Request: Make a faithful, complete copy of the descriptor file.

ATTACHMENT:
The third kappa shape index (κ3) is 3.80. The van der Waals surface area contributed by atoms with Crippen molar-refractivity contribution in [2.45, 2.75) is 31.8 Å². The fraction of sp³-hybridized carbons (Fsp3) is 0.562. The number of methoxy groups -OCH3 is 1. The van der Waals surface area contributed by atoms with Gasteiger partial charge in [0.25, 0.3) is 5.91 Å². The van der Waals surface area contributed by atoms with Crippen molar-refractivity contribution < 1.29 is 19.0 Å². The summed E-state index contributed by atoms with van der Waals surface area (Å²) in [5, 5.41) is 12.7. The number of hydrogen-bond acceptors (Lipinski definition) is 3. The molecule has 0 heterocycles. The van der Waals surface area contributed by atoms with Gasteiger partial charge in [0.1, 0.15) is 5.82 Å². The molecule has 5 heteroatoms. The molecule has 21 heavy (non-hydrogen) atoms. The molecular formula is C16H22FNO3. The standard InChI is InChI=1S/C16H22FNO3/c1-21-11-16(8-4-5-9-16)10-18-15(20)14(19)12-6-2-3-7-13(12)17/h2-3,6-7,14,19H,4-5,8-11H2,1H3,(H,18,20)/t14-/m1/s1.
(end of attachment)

The third kappa shape index (κ3) is 3.80. The van der Waals surface area contributed by atoms with Crippen molar-refractivity contribution in [2.45, 2.75) is 31.8 Å². The fraction of sp³-hybridized carbons (Fsp3) is 0.562. The number of methoxy groups -OCH3 is 1. The van der Waals surface area contributed by atoms with Gasteiger partial charge in [0.25, 0.3) is 5.91 Å². The van der Waals surface area contributed by atoms with Crippen molar-refractivity contribution < 1.29 is 19.0 Å². The summed E-state index contributed by atoms with van der Waals surface area (Å²) in [5, 5.41) is 12.7. The number of hydrogen-bond acceptors (Lipinski definition) is 3. The molecule has 0 heterocycles. The van der Waals surface area contributed by atoms with Gasteiger partial charge in [0.1, 0.15) is 5.82 Å². The molecule has 5 heteroatoms. The molecule has 21 heavy (non-hydrogen) atoms. The molecular formula is C16H22FNO3. The standard InChI is InChI=1S/C16H22FNO3/c1-21-11-16(8-4-5-9-16)10-18-15(20)14(19)12-6-2-3-7-13(12)17/h2-3,6-7,14,19H,4-5,8-11H2,1H3,(H,18,20)/t14-/m1/s1.